Rebooting a franchise within a decade of the original film is a daunting task. It comes with its own built-in obstacles. Generally speaking; difficult movie studios, audience burnout and cynical critics are the main risks involved in taking on a project like this. However, when it’s Spider-man, it gets even trickier. No one wants to be the one responsible for tanking one of the most iconic superheroes ever. In addition, legions of comic book fans will be watching and waiting by their laptops for any signs of movie weakness to exploit on their particular fan forum of choice. Certainly one of the biggest concerns involved in bringing back the friendly neighborhood Spider-man to the big screen is that it no longer dominates its genre.
Ten years ago, the original Spider-man was the best comic book movie that had ever been made, and now, it barely cracks the top ten lists. Movies such as “Sin City”, “The Avengers” and “The Dark Knight” have completely changed audiences’ expectations of what a comic book movie can, and should, be. Suddenly, great special effects aren’t enough. Characters with emotional depth, and story lines that don’t insult the audience’s intelligence, are becoming the new normal. And anything that falls short of it is headed straight for the local department store’s $5 DVD bin.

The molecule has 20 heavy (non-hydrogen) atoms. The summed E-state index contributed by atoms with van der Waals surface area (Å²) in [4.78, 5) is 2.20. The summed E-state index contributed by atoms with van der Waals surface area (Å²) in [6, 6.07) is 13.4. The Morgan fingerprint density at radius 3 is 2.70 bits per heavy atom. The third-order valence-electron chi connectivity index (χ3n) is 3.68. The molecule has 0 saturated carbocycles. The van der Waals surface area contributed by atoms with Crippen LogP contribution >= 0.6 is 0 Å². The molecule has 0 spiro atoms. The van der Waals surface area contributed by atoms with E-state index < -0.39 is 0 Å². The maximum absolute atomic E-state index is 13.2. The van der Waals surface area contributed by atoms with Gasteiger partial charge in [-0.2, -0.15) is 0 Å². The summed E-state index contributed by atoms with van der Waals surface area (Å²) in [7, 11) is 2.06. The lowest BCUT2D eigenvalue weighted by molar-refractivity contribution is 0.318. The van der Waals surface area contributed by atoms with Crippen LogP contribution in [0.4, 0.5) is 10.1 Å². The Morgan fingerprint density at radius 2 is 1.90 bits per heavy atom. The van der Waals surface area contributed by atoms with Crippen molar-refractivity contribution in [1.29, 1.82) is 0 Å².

The good news is “The Amazing Spider-man” won’t have that tragic fate—not for anything amazing or original that the movie has to show us, but for its potential as a rebooted franchise.
Spider-man finally feels a lot more like Spider-man. He’s smart and capable, and his transformation in becoming a superhero works with his natural abilities instead of just changing him into something completely different. His relationship with his aunt and uncle are more glossed over in this iteration, but it’s weightier. We see Peter Parker as a vulnerable kid who makes mistakes, who isn’t consistent in his emotions, and grows into his powers the same way he’s growing into himself. Not only does the script reflect this, Andrew Garfield brings this out masterfully in his acting.
Not much can be criticized with the rest of the film’s delivery. It balances campier moments of the comic book with emotive depth; it fleshes out basic origin story characters without moving too quickly, and provides enough of a villainous foil for the audience to take seriously by the end. Unfortunately, it also didn’t offer much of anything new. Swinging from buildings and crashing through walls won’t become anymore interesting no matter how much the audience cares about the characters. There’s also a sense of lethargy that sets in knowing that nothing truly consequential will result from a fifteen-minute tussle between good and evil. The audience knows who’s going to win, and very few directors will convince us that anyone is in any real danger with this knowledge.
In the end, this is what we should have seen ten years ago. This is the Spider-man origin story that fans deserved back then: characters that moved with relevancy, and stories that resulted from the characters motivations, rather than motivations coming out the character’s story. If the trend continues, there’s real hope for the future of Spider-man.